Liaison (or linkage) theory was introduced by Peskine and Szpiro and have proved

particularly good at identifying nice classes of ideals.  I will discuss preliminary work

extending this notion to identify interesting classes of local ring homomorphisms.

15th February (Wednesday). No seminar.

9th February (Thursday). Janet Striuli. UNL.

Title: A uniform property for infinite resolutions.


Let (R,m,k) be a local Noetherian ring, let M be a finitely generated R-module and let I

an m-primary ideal in R. Let F be a free resolution of M. We study the uniform Artin-Rees

property I^nF_i \cap Ker(d_i) \subset I^{n-h}Ker(d_i) with Artin-Rees exponent h that does

not depend on i. We prove that M has this property when dim R is at most two.  We relate

this property to the property of having uniform annihilators for the family of modules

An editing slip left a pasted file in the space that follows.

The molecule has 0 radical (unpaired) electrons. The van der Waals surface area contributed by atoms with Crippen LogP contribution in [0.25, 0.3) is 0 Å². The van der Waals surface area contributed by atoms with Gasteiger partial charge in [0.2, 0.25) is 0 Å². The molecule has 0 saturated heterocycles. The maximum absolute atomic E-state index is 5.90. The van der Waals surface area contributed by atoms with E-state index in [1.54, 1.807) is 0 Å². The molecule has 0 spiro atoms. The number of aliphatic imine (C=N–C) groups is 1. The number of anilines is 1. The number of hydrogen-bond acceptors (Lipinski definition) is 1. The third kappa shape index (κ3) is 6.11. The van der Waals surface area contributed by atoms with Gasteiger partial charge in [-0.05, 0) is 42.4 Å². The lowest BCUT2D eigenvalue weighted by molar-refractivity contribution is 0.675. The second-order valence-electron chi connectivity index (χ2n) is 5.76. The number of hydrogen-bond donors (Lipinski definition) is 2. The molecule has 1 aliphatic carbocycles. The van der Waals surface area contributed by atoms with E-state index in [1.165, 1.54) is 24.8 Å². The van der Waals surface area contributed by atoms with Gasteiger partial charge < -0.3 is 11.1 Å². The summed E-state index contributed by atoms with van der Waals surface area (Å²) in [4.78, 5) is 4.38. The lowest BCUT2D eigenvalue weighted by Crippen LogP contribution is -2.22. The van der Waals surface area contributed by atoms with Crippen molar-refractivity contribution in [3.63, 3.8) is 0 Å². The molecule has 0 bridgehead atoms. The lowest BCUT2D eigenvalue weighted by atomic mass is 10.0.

Tor^R_i(M,R/J^n), paramterized by i,n, for some m-primary ideal.

8th February (Wednesday). Jooyoun Hong, Purdue University.

Title: Hyperplane sections and integral closures of ideals


This joint work with B. Ulrich was motivated by the following surprising results on the

integral closures of ideals proved by Itoh and Huneke independently:

Let A be a Noetherian ring and let I be a complete intersection

ideal of A. Then for each non-negative integer n, one has

\overline{I^{n+1}} \cap I^n = \overline{I}I^n

A particular question we are interested in is whether the assertion in the theorem above

holds for more general ideals than ideals generated by regular sequences. While we are

trying to answer this question, we are able to show that the completeness of any ideals of